Cocoa Dolce's owner got her start at Wichita State
Feb 24, 2012 11:59 AM | Print
When Beth Tully graduated from Wichita State University in 1976, she thought her path was set. She had a bachelor's in logopedics and was embarking on what would become a 15-year career in speech pathology.
Then, at 50, Tully decided to return to her roots and make a career out of what had always been a hobby: making chocolate.
Tully is now the owner of Cocoa Dolce Artisan Chocolates. The boutique chocolate shop she opened in 2005 is one of Wichita's most popular destinations for handmade treats.
Although Tully's schooling and degree were in a different field, she credits her time at Wichita State for much of her success today.
"WSU gave me a quality education and the confidence to believe in myself," Tully said. "I have always been a proud Shocker. We live in a community with a world-class university — lucky us."
Stumbling upon a career
Tully, whose husband, Jay Tully, is a captain in the Wichita Fire Department, has two stepsons – Jacob and James. The couple has a granddaughter named Adelaide, as well as four dogs: Tig, Dozer, K'ua and Skip.
Family played a large role in Tully's eventual career. Her grandmother taught her home skills such as cooking and sewing.
"She was truly my first mentor," Tully said. "She left me with a deep appreciation for creating things."
In 1978, Tully stumbled onto a series of recipes in the magazine Bon Appetit. She was immediately hooked and continued to create chocolate confections every year from then on, making more than 30 different kinds and mailing them to family and friends across the country.
Tully refers to that time as her novice career. It wasn't until her 50th birthday that she decided to go pro.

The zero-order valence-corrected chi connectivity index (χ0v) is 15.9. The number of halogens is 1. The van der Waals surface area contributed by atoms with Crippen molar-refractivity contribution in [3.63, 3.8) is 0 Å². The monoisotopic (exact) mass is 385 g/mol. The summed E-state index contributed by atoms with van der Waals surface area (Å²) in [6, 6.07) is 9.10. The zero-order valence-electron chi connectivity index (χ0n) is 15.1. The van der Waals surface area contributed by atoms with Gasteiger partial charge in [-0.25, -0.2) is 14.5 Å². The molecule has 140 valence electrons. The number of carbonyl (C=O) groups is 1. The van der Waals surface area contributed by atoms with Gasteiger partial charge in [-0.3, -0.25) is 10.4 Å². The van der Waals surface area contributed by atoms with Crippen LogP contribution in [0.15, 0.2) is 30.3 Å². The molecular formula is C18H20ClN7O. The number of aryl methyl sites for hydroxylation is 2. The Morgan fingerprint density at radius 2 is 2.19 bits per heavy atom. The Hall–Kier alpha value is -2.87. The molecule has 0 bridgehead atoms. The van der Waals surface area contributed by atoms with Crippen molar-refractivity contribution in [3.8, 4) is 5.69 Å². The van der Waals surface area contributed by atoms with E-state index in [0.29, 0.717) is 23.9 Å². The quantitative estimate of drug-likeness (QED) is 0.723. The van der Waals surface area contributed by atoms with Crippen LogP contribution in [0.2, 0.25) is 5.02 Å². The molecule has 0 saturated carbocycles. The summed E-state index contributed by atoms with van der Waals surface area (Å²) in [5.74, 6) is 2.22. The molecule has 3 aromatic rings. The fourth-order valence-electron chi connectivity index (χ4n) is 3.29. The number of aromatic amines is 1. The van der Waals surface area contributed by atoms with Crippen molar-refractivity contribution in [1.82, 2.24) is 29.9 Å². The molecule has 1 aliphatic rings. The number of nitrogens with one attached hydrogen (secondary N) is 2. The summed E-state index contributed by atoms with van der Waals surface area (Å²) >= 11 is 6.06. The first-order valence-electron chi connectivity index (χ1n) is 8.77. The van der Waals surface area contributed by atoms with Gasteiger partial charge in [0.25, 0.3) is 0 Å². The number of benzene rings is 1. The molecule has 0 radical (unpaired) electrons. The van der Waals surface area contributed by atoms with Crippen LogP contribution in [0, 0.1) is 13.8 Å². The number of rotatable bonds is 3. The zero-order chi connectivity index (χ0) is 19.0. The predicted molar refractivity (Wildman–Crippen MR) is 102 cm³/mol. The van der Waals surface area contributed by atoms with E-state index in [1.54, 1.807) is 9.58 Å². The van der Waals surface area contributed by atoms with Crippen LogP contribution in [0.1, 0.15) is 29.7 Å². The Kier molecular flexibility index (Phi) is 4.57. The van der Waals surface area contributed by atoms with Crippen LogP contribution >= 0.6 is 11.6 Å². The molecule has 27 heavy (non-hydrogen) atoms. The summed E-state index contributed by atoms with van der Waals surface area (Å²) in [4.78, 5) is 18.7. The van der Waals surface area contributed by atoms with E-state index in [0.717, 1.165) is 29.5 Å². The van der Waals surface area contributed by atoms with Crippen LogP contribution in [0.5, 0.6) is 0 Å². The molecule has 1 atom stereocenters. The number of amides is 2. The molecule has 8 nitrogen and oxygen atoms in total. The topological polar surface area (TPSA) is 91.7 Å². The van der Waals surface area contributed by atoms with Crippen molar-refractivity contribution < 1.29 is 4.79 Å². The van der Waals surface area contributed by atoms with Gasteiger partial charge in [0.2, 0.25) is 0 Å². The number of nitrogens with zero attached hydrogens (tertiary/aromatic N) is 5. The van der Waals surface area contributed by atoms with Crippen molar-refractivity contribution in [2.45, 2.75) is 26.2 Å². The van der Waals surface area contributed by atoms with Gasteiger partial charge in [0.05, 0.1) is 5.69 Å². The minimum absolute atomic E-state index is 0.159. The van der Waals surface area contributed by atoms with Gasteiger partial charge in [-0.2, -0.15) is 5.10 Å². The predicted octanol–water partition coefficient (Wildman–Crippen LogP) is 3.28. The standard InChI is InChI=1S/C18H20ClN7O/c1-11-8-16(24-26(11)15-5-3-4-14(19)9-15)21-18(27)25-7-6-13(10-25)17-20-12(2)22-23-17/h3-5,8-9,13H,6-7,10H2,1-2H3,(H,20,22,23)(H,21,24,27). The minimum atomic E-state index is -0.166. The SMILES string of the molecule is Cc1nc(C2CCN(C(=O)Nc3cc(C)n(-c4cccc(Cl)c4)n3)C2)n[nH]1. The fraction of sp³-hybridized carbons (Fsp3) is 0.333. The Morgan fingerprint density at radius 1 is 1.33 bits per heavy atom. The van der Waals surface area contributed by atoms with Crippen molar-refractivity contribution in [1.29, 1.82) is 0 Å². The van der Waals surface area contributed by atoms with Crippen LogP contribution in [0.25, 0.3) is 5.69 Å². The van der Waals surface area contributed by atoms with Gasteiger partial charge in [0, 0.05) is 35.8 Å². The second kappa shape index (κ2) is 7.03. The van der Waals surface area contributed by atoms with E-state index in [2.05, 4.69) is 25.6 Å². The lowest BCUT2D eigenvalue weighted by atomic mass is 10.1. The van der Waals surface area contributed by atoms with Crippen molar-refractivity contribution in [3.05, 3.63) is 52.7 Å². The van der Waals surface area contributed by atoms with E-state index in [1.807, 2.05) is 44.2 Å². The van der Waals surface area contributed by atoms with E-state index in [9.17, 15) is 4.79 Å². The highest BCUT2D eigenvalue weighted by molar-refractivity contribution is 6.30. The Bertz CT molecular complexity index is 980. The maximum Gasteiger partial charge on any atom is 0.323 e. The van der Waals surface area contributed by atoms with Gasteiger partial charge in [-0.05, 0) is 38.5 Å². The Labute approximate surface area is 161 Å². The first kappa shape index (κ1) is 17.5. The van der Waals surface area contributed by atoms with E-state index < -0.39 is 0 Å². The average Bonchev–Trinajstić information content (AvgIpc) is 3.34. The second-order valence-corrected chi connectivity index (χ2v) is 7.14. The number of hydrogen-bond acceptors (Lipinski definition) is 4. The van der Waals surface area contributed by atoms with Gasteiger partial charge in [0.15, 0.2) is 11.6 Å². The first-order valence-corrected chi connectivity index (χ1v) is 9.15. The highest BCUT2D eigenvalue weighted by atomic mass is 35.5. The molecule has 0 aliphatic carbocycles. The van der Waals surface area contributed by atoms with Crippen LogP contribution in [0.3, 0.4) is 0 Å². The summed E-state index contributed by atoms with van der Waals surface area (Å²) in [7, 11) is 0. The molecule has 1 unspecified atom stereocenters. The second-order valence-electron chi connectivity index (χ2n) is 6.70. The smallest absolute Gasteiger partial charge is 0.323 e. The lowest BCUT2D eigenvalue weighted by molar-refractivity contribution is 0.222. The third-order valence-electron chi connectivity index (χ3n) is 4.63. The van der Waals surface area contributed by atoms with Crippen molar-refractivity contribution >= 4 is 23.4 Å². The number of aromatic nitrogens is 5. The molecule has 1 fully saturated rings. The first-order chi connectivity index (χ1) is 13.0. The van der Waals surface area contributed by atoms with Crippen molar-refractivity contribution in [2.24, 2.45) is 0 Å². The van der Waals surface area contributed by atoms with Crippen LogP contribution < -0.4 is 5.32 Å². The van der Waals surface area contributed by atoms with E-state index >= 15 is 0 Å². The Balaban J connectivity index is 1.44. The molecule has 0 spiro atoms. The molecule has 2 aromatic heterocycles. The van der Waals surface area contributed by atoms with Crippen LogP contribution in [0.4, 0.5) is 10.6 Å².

She went to culinary school at Ecole Chocolat's Professional Chocolatier Program in Vancouver and earned her Master Chocolatier Certification.
In addition to culinary training, Tully relied heavily on Wichita State's Kansas Small Business Development Center. The advice she received on cash flow analysis, business plan preparation and marketing made a huge difference, she said.
In honor of Wichita State, Tully started a line of chocolates in 2010 called Shockolates.
Tully said she will always be loyal to WSU, which helped her succeed at a job she's happy to do every day.
"The opening of Cocoa Dolce was truly the culmination of a life-long love," she said.
Koch Global Trading Center officially dedicated
Rhatigan Renewal revives campus life
WSU dedicates building named for former president
Innovative splint developed by WSU researchers
WSU expansion will support job growth, innovation
Wichita State Musical Theater presents 'The Spitfire Grill'
Economic Outlook Conference, Oct. 9
History Department special presentation
Workshop to prepare students for ACT
Nursing student workshop to be held at WSU
WSU hosting 'Writing Now, Reading Now' series
WSU to host ACT Math Workshop
David Cabela to speak at WSU forum
Constitution Day activity at WSU
The Elliott School of Communication turns 25
Kansas Council for Economic Education receives grant
Ray to discuss photography at reception
Students, community welcome at WSU outdoor movie
AQR holiday travel forecast: Book early
CEDBR now offers indicators in optimal format
Students feel at home in Shocker Hall
Tree planting honors WSU's KBOR anniversary
WSU School of Nursing one of 100 schools chosen
Innovation helps WSU School of Nursing reach students